Good and bad things come in threes, so they say. Before my summer sojourn, there was a report entitled ‘State of the City’ prepared by the City Council, loaded with facts and figures. It is well worth a read. Then there was a debate, ‘State of the City’, organised by the other BHCC, the Brighton and Hove Chamber of Commerce, with speakers including Bill Randall, Simon Fanshawe and Roger French.
And now I present the Brighton Politics ‘State of the City’ a review of the political fortunes.
Before I went away I rather tongue in cheek suggested that the top politicians in the City were John Barradell and the Fab Four Super Directors for surviving the change in administration. And still they remain in post and likely to remain so. Here is what I really think.
Starting today with Labour, I have been impressed, as always, with the leadership and determination displayed by the East End ‘Family’. Gill Mitchell has held the group together as they have morphed from being the Labour Group to becoming the Labour and Co-operative Group. Warren Morgan and Craig Turton continue with their best Mitchell Brothers impression, and I for one am determined not to get on the wrong side of them.
Some of the newly elected councillors, not least those in Hove, (Penny Gilbey and Anne Pissadirou), have shown early promise, Penny following in the footsteps of her father, the late George Humphrey, and Anne active in Wish Ward. (She will have to work consistently hard as Wish is now seen as a natural Green target in 2015). A Labour activist that continues to impress is Caroline Penn, on Twitter as @ThePennyDrops – worth following.
But what Labour needs to do locally (because Ed Milliband isn’t doing it for them nationally) is capture the imagination of the people of Brighton and Hove. Labour needs a ‘Big Idea’ that will be seen to be transformational for the City.
Before the local elections, Warren Morgan kept emphasising that Labour was gaining in wards across the City. They may have polled well overall, but they were still a million miles away from forming an administration. If their Big Idea is to wait for the Greens to screw up, they will remain out of power of another decade or more. The Tories are as likely to benefit from a loss of support for the Greens than Labour is.
But the problem for Labour is that it has, since the time of Kinnock, looked almost exclusively to its leader for salvation. But politics has moved on and the electorate are looking for something new, and it isn’t whether Ed or brother David is the one to lead Labour into the next election. Can Labour move beyond the internecine squabbles of recent years? I doubt it in the short term.
What can Labour do that will turn the party’s fortunes around? Perhaps it needs to build a mass base, at it had in the 1980’s before the Kinnockites took over the asylum. Slowly and surely, the life blood was drained from the party. The Party could do worse than engaging once again with those who brought it success, left and right alike – Joyce Edmond Smith, Richard Stanton, Steve Bassam, Gill Sweeting, Andy Winter, etc. Their campaigning ability, their ability to engage with the electorate, is what the Party needs right now.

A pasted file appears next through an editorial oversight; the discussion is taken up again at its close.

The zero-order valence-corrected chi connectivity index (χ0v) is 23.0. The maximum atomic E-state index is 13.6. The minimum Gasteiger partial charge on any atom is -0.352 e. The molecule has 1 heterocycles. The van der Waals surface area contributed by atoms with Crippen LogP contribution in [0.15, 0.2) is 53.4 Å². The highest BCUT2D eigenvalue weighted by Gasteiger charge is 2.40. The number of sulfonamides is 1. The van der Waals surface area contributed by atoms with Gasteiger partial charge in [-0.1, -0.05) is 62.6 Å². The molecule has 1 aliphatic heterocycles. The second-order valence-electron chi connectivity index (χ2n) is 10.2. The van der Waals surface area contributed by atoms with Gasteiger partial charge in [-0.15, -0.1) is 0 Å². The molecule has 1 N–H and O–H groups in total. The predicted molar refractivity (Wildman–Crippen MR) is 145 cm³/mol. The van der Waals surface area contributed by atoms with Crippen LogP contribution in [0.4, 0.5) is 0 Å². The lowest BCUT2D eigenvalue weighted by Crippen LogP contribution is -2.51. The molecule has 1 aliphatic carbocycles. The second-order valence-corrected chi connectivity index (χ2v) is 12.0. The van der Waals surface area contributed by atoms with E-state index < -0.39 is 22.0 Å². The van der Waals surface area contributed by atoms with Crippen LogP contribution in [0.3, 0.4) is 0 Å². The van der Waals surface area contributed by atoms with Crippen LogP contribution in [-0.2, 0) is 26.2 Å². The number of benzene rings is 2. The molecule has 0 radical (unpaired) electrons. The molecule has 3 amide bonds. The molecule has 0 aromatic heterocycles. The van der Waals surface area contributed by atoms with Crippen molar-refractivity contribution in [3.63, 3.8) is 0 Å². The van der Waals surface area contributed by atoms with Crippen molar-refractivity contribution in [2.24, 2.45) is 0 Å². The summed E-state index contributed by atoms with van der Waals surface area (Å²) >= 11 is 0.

But there remain elements within the Labour Party that sees activists as a threat. It is fine to have ‘dependable’ people turning out to deliver leaflets, help with telephone banks, and occasionally knock on doors. But they shouldn’t get above and beyond themselves, and certainly should never question the leadership, locally or nationally.
Perhaps I look back on days that cannot be relived and successes that cannot be repeated. This is where I will incurr the wrath of Morgan and Turton. The Greens are the ones with the campaigning ability, the ones who have captured the imagination, and who still enjoy the Big Mo – momentum.
Labour has to decide on its parliamentary candidates in the not too distant future, and which should be all-women shortlists. Conventional wisdom has it that boundary changes will see Labour’s chances erode further in Brighton Kemptown. Brighton Pavilion will be a two-way fight between the Greens and the Tories, leaving Hove as its best chance. The Party leadership looks after its own and has ensured that Hove does not have an all-women shortlist, opening the way for Simon Burgess to become the candidate.
And here again, Labour will get it wrong. As I have always said, Simon is a decent, hard-working type who is an asset to Labour, working in a support role. There are few better. But as a candidate, in what could be a three-way marginal between Mike Weatherley, a Green (particularly a dynamic woman candidate) and Labour, he would be destined to be an also ran.
Perhaps Labour locally will need a further drubbing at the polls before it moves on and finds candidates who can match the appeal of Caroline Lucas and whoever the Greens field in Hove. I have an insight who that might be, and Labour will have little chance of matching her appeal.
Filed under: Uncategorized | Tagged: Andy Winter, Anne Pissadirou, Bill Randall, Brighton, Caroline Lucas, Caroline Penn, Craig Turton, George Humphrey, Gill Mitchell, Gill Sweeting, Hove, John Barradell, Joyce Edmond-Smith, Mike Weatherley, Penny Gilbey, Richard Stanton, Roger French, Simon Burgess, Simon Fanshawe, State of the City, Steve Bassam, Warren Morgan |